Is Green Brick Partners (NYSE:GRBK) A Risky Investment?

Simply Wall St ·  Mar 31 08:36

The external fund manager backed by Berkshire Hathaway's Charlie Munger, Li Lu, makes no bones about it when he says 'The biggest investment risk is not the volatility of prices, but whether you will suffer a permanent loss of capital.' So it might be obvious that you need to consider debt, when you think about how risky any given stock is, because too much debt can sink a company. We can see that Green Brick Partners, Inc. (NYSE:GRBK) does use debt in its business. But is this debt a concern to shareholders?

Why Does Debt Bring Risk?

Debt is a tool to help businesses grow, but if a business is incapable of paying off its lenders, then it exists at their mercy. In the worst case scenario, a company can go bankrupt if it cannot pay its creditors. However, a more usual (but still expensive) situation is where a company must dilute shareholders at a cheap share price simply to get debt under control. Of course, plenty of companies use debt to fund growth, without any negative consequences. The first thing to do when considering how much debt a business uses is to look at its cash and debt together.

How Much Debt Does Green Brick Partners Carry?

You can click the graphic below for the historical numbers, but it shows that Green Brick Partners had US$346.9m of debt in December 2023, down from US$367.8m, one year before. However, it also had US$179.8m in cash, and so its net debt is US$167.1m.

NYSE:GRBK Debt to Equity History March 31st 2024

How Healthy Is Green Brick Partners' Balance Sheet?

The latest balance sheet data shows that Green Brick Partners had liabilities of US$208.1m due within a year, and liabilities of US$340.6m falling due after that. Offsetting these obligations, it had cash of US$179.8m as well as receivables valued at US$10.6m due within 12 months. So it has liabilities totalling US$358.3m more than its cash and near-term receivables, combined.

Given Green Brick Partners has a market capitalization of US$2.71b, it's hard to believe these liabilities pose much threat. Having said that, it's clear that we should continue to monitor its balance sheet, lest it change for the worse.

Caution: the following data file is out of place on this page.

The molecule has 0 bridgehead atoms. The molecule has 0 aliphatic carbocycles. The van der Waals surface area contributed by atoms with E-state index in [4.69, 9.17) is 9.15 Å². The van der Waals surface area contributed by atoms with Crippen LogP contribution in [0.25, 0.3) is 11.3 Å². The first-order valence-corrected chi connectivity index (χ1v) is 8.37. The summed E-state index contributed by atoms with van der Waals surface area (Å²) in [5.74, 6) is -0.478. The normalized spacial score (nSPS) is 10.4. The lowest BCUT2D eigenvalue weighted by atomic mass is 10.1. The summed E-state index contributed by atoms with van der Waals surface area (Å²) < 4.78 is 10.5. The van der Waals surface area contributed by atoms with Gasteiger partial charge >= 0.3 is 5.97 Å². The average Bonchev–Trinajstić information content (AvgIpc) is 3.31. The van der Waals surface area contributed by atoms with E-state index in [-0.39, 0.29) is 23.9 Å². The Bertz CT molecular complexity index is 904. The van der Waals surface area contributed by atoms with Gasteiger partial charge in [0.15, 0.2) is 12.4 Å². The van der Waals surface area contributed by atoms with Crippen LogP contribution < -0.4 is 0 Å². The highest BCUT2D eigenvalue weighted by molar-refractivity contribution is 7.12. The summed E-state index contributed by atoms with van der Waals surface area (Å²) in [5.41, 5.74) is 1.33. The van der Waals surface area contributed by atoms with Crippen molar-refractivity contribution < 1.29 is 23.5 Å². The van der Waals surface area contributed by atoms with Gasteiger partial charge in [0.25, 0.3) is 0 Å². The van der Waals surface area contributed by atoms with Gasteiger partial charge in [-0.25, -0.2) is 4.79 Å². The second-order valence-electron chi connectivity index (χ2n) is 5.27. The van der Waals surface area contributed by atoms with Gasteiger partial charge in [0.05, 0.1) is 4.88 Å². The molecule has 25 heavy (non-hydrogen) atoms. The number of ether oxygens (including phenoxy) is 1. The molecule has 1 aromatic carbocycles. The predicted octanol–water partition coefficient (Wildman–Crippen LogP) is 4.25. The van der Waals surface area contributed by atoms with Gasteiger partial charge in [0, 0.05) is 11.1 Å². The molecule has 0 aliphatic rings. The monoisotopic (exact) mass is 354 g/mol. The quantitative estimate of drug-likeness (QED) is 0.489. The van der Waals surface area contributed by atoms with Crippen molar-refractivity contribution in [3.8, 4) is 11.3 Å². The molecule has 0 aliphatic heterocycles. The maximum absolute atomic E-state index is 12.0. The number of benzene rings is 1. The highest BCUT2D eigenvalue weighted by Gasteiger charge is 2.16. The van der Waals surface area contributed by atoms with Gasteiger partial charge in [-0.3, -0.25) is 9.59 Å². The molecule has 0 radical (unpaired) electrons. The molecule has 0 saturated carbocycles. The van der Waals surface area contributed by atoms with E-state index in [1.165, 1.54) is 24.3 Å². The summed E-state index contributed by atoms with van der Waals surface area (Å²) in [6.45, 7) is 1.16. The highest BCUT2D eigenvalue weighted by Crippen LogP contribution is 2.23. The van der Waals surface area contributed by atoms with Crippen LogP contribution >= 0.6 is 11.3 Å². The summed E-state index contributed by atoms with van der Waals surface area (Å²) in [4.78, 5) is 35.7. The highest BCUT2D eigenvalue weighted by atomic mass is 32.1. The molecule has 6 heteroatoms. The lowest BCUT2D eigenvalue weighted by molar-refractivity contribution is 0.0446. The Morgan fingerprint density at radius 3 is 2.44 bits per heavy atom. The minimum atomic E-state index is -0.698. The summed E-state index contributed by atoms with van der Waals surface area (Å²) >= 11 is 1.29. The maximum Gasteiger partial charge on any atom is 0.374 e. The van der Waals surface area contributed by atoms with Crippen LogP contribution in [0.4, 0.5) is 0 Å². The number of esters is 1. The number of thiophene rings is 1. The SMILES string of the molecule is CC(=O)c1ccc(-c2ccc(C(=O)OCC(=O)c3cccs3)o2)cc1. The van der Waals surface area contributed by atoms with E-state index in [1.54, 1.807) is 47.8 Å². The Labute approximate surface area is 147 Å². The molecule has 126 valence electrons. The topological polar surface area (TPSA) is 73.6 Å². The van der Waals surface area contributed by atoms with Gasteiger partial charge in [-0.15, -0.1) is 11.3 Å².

We measure a company's debt load relative to its earnings power by looking at its net debt divided by its earnings before interest, tax, depreciation, and amortization (EBITDA) and by calculating how easily its earnings before interest and tax (EBIT) cover its interest expense (interest cover). Thus we consider debt relative to earnings both with and without depreciation and amortization expenses.

Green Brick Partners has a low net debt to EBITDA ratio of only 0.47. And its EBIT easily covers its interest expense, being 1k times the size. So you could argue it is no more threatened by its debt than an elephant is by a mouse. Green Brick Partners's EBIT was pretty flat over the last year, but that shouldn't be an issue given the it doesn't have a lot of debt. The balance sheet is clearly the area to focus on when you are analysing debt. But it is future earnings, more than anything, that will determine Green Brick Partners's ability to maintain a healthy balance sheet going forward. So if you want to see what the professionals think, you might find this free report on analyst profit forecasts to be interesting.

Finally, while the tax-man may adore accounting profits, lenders only accept cold hard cash. So we always check how much of that EBIT is translated into free cash flow. In the last three years, Green Brick Partners's free cash flow amounted to 21% of its EBIT, less than we'd expect. That's not great, when it comes to paying down debt.

Our View

Green Brick Partners's interest cover was a real positive on this analysis, as was its net debt to EBITDA. Having said that, its conversion of EBIT to free cash flow somewhat sensitizes us to potential future risks to the balance sheet. Considering this range of data points, we think Green Brick Partners is in a good position to manage its debt levels. Having said that, the load is sufficiently heavy that we would recommend any shareholders keep a close eye on it. We'd be motivated to research the stock further if we found out that Green Brick Partners insiders have bought shares recently. If you would too, then you're in luck, since today we're sharing our list of reported insider transactions for free.

If you're interested in investing in businesses that can grow profits without the burden of debt, then check out this free list of growing businesses that have net cash on the balance sheet.

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This article by Simply Wall St is general in nature. We provide commentary based on historical data and analyst forecasts only using an unbiased methodology and our articles are not intended to be financial advice. It does not constitute a recommendation to buy or sell any stock, and does not take account of your objectives, or your financial situation. We aim to bring you long-term focused analysis driven by fundamental data. Note that our analysis may not factor in the latest price-sensitive company announcements or qualitative material. Simply Wall St has no position in any stocks mentioned.

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